The comic book industry has laid its foundations on people living double lives, on people hiding their true identity behind a mask or a fake identity. Despite progress in terms of widespread acceptance there are many LGBT individuals within the public eye that feel the need to do exactly the same. But there are waves of acceptance crashing about the shore within the comic book industry.
The prevalence of transgender individuals within the media has been a hot topic this year. With the brave decision of Caitlyn Jenner to pursue who she wanted to be, boxing promoter Kellie Maloney making the transition from male to female in the public eye and transgender actress Laverne Cox in her lead role in Orange is the New Black. So with this increase in mainstream exposure of the LGBT community, should comic books following the trend in terms of creators? Here we look at some of the LGBT community that have worked within the comic industry and identify if the industry is as diverse as the worlds it creates.
There have been openly LGBT individuals working within the comic book world for many years. One of the earliest being Talented Mr Ripley author and openly bisexual Patricia Highsmith. Prior to writing novels Highsmith spent time working for Fawcett Publications writing for characters such as Golden Arrow, Spy Smasher and Captain Midnight during the 1940’s. She also penned romance comics for Timely Comics and Atlas comics, the precursors to Marvel.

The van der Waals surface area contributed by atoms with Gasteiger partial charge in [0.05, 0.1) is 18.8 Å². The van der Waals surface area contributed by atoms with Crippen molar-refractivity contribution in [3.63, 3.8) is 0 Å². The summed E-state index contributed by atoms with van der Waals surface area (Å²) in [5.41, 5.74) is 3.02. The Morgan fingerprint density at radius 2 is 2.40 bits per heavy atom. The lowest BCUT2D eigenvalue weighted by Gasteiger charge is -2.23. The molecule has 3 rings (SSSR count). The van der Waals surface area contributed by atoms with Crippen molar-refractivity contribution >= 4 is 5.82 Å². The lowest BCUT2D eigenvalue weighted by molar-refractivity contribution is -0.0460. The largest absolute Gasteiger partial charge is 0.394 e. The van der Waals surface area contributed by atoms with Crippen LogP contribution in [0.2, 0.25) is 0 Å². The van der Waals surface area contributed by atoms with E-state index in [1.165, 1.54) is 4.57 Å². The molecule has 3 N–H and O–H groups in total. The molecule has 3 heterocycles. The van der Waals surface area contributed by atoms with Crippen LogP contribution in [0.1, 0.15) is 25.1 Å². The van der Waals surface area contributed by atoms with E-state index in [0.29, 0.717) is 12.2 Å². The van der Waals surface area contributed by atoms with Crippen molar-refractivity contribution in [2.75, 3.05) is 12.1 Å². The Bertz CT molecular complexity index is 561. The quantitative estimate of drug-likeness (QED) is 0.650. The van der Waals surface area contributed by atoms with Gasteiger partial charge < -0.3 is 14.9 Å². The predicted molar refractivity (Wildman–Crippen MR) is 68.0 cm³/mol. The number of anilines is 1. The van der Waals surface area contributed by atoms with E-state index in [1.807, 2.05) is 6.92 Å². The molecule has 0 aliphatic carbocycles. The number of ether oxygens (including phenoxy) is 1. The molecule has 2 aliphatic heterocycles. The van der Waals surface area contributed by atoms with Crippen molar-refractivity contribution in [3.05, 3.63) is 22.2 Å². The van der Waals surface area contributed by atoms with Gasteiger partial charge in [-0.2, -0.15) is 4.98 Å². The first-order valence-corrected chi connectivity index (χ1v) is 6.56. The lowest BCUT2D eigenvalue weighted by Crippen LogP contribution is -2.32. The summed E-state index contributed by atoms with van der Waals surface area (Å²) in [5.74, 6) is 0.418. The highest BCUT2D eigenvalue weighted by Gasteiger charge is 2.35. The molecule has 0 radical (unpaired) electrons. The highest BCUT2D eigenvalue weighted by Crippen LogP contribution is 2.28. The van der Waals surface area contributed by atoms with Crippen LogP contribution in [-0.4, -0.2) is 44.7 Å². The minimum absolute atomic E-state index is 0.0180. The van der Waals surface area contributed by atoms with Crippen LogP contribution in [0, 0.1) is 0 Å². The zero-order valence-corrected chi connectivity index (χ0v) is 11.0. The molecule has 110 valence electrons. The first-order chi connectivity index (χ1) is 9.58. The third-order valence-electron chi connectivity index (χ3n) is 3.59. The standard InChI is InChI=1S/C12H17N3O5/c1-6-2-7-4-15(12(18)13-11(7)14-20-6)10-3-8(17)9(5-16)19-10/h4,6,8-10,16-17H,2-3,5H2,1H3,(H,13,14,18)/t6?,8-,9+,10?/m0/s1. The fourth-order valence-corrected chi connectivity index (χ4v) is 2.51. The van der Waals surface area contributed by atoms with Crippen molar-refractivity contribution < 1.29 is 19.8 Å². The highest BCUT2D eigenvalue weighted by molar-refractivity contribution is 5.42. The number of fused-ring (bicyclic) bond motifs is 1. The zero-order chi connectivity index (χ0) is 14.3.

Back in 1973 Mary Wings founded the first underground lesbian comic Come Out Comix and in 1980 the underground comic community was introduced to Gay Comix, later called Gay Comics which ran for 18 years to 1998. Excerpts from the series were used in an anthology in 1989. The series featured work from the likes of Vaughn Frick. As one of the first openly gay cartoonists he not only worked on Gay Comix he also created the influential Watch Out! Comix#1 in 1986.
The Gay Comix publication, which featured the work of primarily gay and lesbian cartoonists was created by Howard Cruse, an alternative artist who used the medium to explore gay themes in his cartoons. In the late 1990s he created Stuck Rubber Baby, a graphic novel published by DC Comics Paradox Press which tells story of young American Toland Park and his growing awareness of his own sexuality.
So there was a strong underground gay comic ‘scene’ during the 80’s yet in the mainstream comic world gay characters and storylines were much less prevalent, as were openly LGBT writers and artists. However, they were there and in 1991 one of the most well-known artists, P. Craig Russell came out publicly as gay and is renowned for being the first mainstream, well known comic book artist to do so. Russell worked for DC Comics illustrating Batman stories in Batman Family and Detective Comics.
Alongside Russell out gay Marc Andreyko co-created a one-shot for Marvel Comics featuring Dr Strange entitled What Is It That Disturbs You, Stephen? He also wrote for DC Comics Manhunter series in 2004 where he created character Kate Spencer and her business partner Damon Matthews, who is in a gay relationship with superhero Obsidian who are one of few gay couples within a mainstream comic.
These are not the only mainstream LGBT characters to be created by LGBT writers. Allan Heinberg, an openly gay writer, is known for writing Young Avengers for Marvel which was praised for including two gay characters, Wiccan and Hulkling. Rachel Pollack, a transgender female writer who worked on Doom Patrol for DC Comics Imprint Vertigo wrote storylines that dealt with issues such as sexual identity and transsexuality and outside of mainstream comics, Andy Mangels, an openly gay author created a gay superhero for Gay Comix anthology called Pride. Mangels, who has written for Marvel, DC, Dark Horse amongst others also sits on the annual ‘Gay in Comics’ comicon international panel.